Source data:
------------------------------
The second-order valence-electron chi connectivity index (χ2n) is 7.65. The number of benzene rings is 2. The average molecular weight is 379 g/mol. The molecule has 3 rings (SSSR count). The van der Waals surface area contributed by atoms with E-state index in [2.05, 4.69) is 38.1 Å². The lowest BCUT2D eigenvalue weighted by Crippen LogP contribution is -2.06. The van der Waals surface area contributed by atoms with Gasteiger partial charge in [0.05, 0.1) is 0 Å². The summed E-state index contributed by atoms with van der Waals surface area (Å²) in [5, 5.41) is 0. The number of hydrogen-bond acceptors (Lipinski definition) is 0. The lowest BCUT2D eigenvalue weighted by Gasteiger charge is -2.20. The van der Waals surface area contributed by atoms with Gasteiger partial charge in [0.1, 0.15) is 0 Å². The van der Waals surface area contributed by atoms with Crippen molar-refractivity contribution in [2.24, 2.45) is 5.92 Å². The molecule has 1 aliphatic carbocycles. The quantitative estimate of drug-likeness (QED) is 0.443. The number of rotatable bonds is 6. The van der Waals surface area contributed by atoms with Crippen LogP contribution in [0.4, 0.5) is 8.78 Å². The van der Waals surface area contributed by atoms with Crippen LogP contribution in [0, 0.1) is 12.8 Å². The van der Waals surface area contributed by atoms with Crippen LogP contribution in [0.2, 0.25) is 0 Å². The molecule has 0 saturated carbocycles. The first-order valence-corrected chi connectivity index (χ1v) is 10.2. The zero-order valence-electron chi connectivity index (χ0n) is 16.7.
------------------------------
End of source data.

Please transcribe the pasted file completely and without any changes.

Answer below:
The second-order valence-electron chi connectivity index (χ2n) is 7.65. The number of benzene rings is 2. The average molecular weight is 379 g/mol. The molecule has 3 rings (SSSR count). The van der Waals surface area contributed by atoms with E-state index in [2.05, 4.69) is 38.1 Å². The lowest BCUT2D eigenvalue weighted by Crippen LogP contribution is -2.06. The van der Waals surface area contributed by atoms with Gasteiger partial charge in [0.05, 0.1) is 0 Å². The summed E-state index contributed by atoms with van der Waals surface area (Å²) in [5, 5.41) is 0. The number of hydrogen-bond acceptors (Lipinski definition) is 0. The lowest BCUT2D eigenvalue weighted by Gasteiger charge is -2.20. The van der Waals surface area contributed by atoms with Gasteiger partial charge in [0.1, 0.15) is 0 Å². The van der Waals surface area contributed by atoms with Crippen molar-refractivity contribution in [2.24, 2.45) is 5.92 Å². The molecule has 1 aliphatic carbocycles. The quantitative estimate of drug-likeness (QED) is 0.443. The number of rotatable bonds is 6. The van der Waals surface area contributed by atoms with Crippen LogP contribution in [0.4, 0.5) is 8.78 Å². The van der Waals surface area contributed by atoms with Crippen LogP contribution in [0, 0.1) is 12.8 Å². The van der Waals surface area contributed by atoms with Crippen LogP contribution in [0.2, 0.25) is 0 Å². The molecule has 0 saturated carbocycles. The first-order valence-corrected chi connectivity index (χ1v) is 10.2. The zero-order valence-electron chi connectivity index (χ0n) is 16.7.